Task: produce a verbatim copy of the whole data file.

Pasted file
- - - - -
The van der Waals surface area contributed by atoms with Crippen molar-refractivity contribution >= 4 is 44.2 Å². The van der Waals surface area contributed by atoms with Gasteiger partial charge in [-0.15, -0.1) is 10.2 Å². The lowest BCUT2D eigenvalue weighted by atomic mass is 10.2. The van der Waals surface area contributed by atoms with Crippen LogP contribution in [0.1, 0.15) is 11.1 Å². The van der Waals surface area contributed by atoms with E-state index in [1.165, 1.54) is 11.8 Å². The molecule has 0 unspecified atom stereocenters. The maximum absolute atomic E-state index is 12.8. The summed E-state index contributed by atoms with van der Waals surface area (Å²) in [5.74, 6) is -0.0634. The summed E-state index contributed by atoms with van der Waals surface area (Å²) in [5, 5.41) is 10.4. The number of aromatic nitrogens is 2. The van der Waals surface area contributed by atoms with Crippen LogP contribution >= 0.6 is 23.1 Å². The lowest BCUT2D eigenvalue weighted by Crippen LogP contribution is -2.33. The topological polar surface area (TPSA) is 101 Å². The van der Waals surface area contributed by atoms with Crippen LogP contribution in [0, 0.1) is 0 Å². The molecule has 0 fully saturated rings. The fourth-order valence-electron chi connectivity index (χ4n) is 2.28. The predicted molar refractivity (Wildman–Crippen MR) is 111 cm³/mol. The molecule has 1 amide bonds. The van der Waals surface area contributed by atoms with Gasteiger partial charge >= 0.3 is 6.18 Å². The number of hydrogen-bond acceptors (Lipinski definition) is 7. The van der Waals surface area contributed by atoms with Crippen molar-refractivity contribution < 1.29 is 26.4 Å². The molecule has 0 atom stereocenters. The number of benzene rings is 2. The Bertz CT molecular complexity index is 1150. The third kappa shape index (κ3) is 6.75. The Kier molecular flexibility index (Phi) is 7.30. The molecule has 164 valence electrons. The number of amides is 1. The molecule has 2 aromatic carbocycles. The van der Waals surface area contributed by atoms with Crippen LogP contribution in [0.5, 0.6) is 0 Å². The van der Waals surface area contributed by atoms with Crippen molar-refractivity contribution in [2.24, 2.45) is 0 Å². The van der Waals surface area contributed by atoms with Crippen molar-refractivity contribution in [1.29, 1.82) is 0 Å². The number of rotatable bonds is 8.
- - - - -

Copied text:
The van der Waals surface area contributed by atoms with Crippen molar-refractivity contribution >= 4 is 44.2 Å². The van der Waals surface area contributed by atoms with Gasteiger partial charge in [-0.15, -0.1) is 10.2 Å². The lowest BCUT2D eigenvalue weighted by atomic mass is 10.2. The van der Waals surface area contributed by atoms with Crippen LogP contribution in [0.1, 0.15) is 11.1 Å². The van der Waals surface area contributed by atoms with E-state index in [1.165, 1.54) is 11.8 Å². The molecule has 0 unspecified atom stereocenters. The maximum absolute atomic E-state index is 12.8. The summed E-state index contributed by atoms with van der Waals surface area (Å²) in [5.74, 6) is -0.0634. The summed E-state index contributed by atoms with van der Waals surface area (Å²) in [5, 5.41) is 10.4. The number of aromatic nitrogens is 2. The van der Waals surface area contributed by atoms with Crippen LogP contribution >= 0.6 is 23.1 Å². The lowest BCUT2D eigenvalue weighted by Crippen LogP contribution is -2.33. The topological polar surface area (TPSA) is 101 Å². The van der Waals surface area contributed by atoms with Crippen LogP contribution in [0, 0.1) is 0 Å². The molecule has 0 fully saturated rings. The fourth-order valence-electron chi connectivity index (χ4n) is 2.28. The predicted molar refractivity (Wildman–Crippen MR) is 111 cm³/mol. The molecule has 1 amide bonds. The van der Waals surface area contributed by atoms with Gasteiger partial charge >= 0.3 is 6.18 Å². The number of hydrogen-bond acceptors (Lipinski definition) is 7. The van der Waals surface area contributed by atoms with Crippen molar-refractivity contribution < 1.29 is 26.4 Å². The molecule has 0 atom stereocenters. The number of benzene rings is 2. The Bertz CT molecular complexity index is 1150. The third kappa shape index (κ3) is 6.75. The Kier molecular flexibility index (Phi) is 7.30. The molecule has 164 valence electrons. The number of amides is 1. The molecule has 2 aromatic carbocycles. The van der Waals surface area contributed by atoms with Crippen LogP contribution in [0.5, 0.6) is 0 Å². The van der Waals surface area contributed by atoms with Crippen molar-refractivity contribution in [2.24, 2.45) is 0 Å². The van der Waals surface area contributed by atoms with Crippen molar-refractivity contribution in [1.29, 1.82) is 0 Å². The number of rotatable bonds is 8.